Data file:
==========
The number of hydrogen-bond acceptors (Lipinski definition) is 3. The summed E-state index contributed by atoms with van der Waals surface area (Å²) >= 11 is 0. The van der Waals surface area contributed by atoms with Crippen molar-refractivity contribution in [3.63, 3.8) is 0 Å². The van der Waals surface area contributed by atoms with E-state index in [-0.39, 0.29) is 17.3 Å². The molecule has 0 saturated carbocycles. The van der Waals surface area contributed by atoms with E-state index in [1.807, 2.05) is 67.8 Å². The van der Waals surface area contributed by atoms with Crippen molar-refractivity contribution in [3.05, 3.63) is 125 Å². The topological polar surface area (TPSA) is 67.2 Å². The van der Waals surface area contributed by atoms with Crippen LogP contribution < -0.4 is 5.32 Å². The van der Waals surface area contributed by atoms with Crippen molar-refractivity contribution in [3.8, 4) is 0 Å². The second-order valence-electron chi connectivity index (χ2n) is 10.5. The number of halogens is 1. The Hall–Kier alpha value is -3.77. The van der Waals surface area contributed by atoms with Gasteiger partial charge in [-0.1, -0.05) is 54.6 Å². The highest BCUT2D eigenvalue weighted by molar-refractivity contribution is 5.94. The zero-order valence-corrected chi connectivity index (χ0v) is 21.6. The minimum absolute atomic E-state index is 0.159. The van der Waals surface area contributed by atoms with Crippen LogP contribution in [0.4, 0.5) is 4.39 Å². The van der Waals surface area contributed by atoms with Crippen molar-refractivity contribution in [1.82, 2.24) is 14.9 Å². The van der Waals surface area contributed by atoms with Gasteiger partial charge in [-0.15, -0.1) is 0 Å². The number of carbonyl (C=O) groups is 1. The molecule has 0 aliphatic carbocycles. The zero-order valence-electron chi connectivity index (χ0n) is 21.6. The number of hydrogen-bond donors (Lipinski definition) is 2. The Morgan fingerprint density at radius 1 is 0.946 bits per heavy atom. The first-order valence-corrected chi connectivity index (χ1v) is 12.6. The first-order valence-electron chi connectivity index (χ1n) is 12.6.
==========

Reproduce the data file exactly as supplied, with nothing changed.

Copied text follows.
The number of hydrogen-bond acceptors (Lipinski definition) is 3. The summed E-state index contributed by atoms with van der Waals surface area (Å²) >= 11 is 0. The van der Waals surface area contributed by atoms with Crippen molar-refractivity contribution in [3.63, 3.8) is 0 Å². The van der Waals surface area contributed by atoms with E-state index in [-0.39, 0.29) is 17.3 Å². The molecule has 0 saturated carbocycles. The van der Waals surface area contributed by atoms with E-state index in [1.807, 2.05) is 67.8 Å². The van der Waals surface area contributed by atoms with Crippen molar-refractivity contribution in [3.05, 3.63) is 125 Å². The topological polar surface area (TPSA) is 67.2 Å². The van der Waals surface area contributed by atoms with Crippen LogP contribution < -0.4 is 5.32 Å². The van der Waals surface area contributed by atoms with Crippen molar-refractivity contribution in [3.8, 4) is 0 Å². The second-order valence-electron chi connectivity index (χ2n) is 10.5. The number of halogens is 1. The Hall–Kier alpha value is -3.77. The van der Waals surface area contributed by atoms with Gasteiger partial charge in [-0.1, -0.05) is 54.6 Å². The highest BCUT2D eigenvalue weighted by molar-refractivity contribution is 5.94. The zero-order valence-corrected chi connectivity index (χ0v) is 21.6. The minimum absolute atomic E-state index is 0.159. The van der Waals surface area contributed by atoms with Crippen LogP contribution in [0.4, 0.5) is 4.39 Å². The van der Waals surface area contributed by atoms with Crippen molar-refractivity contribution in [1.82, 2.24) is 14.9 Å². The van der Waals surface area contributed by atoms with Gasteiger partial charge in [-0.15, -0.1) is 0 Å². The number of carbonyl (C=O) groups is 1. The molecule has 0 aliphatic carbocycles. The zero-order valence-electron chi connectivity index (χ0n) is 21.6. The number of hydrogen-bond donors (Lipinski definition) is 2. The Morgan fingerprint density at radius 1 is 0.946 bits per heavy atom. The first-order valence-corrected chi connectivity index (χ1v) is 12.6. The first-order valence-electron chi connectivity index (χ1n) is 12.6.